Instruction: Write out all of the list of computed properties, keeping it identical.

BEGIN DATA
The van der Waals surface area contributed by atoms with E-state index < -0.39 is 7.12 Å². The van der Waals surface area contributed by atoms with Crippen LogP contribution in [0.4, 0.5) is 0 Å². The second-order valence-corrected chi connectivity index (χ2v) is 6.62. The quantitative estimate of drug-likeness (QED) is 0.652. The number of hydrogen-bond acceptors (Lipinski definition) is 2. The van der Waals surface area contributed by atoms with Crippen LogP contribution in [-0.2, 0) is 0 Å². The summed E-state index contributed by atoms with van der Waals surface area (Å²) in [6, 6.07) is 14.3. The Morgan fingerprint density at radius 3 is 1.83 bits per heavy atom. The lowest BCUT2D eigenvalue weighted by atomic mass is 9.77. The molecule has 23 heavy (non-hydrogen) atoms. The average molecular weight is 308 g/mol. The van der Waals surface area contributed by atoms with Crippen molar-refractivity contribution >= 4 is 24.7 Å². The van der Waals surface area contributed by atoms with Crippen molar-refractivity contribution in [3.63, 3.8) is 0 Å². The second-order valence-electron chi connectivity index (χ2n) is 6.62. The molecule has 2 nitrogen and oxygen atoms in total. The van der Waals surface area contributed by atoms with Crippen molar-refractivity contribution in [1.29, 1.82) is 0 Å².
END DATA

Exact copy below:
The van der Waals surface area contributed by atoms with E-state index < -0.39 is 7.12 Å². The van der Waals surface area contributed by atoms with Crippen LogP contribution in [0.4, 0.5) is 0 Å². The second-order valence-corrected chi connectivity index (χ2v) is 6.62. The quantitative estimate of drug-likeness (QED) is 0.652. The number of hydrogen-bond acceptors (Lipinski definition) is 2. The van der Waals surface area contributed by atoms with Crippen LogP contribution in [-0.2, 0) is 0 Å². The summed E-state index contributed by atoms with van der Waals surface area (Å²) in [6, 6.07) is 14.3. The Morgan fingerprint density at radius 3 is 1.83 bits per heavy atom. The lowest BCUT2D eigenvalue weighted by atomic mass is 9.77. The molecule has 23 heavy (non-hydrogen) atoms. The average molecular weight is 308 g/mol. The van der Waals surface area contributed by atoms with Crippen molar-refractivity contribution >= 4 is 24.7 Å². The van der Waals surface area contributed by atoms with Crippen molar-refractivity contribution in [3.63, 3.8) is 0 Å². The second-order valence-electron chi connectivity index (χ2n) is 6.62. The molecule has 2 nitrogen and oxygen atoms in total. The van der Waals surface area contributed by atoms with Crippen molar-refractivity contribution in [1.29, 1.82) is 0 Å².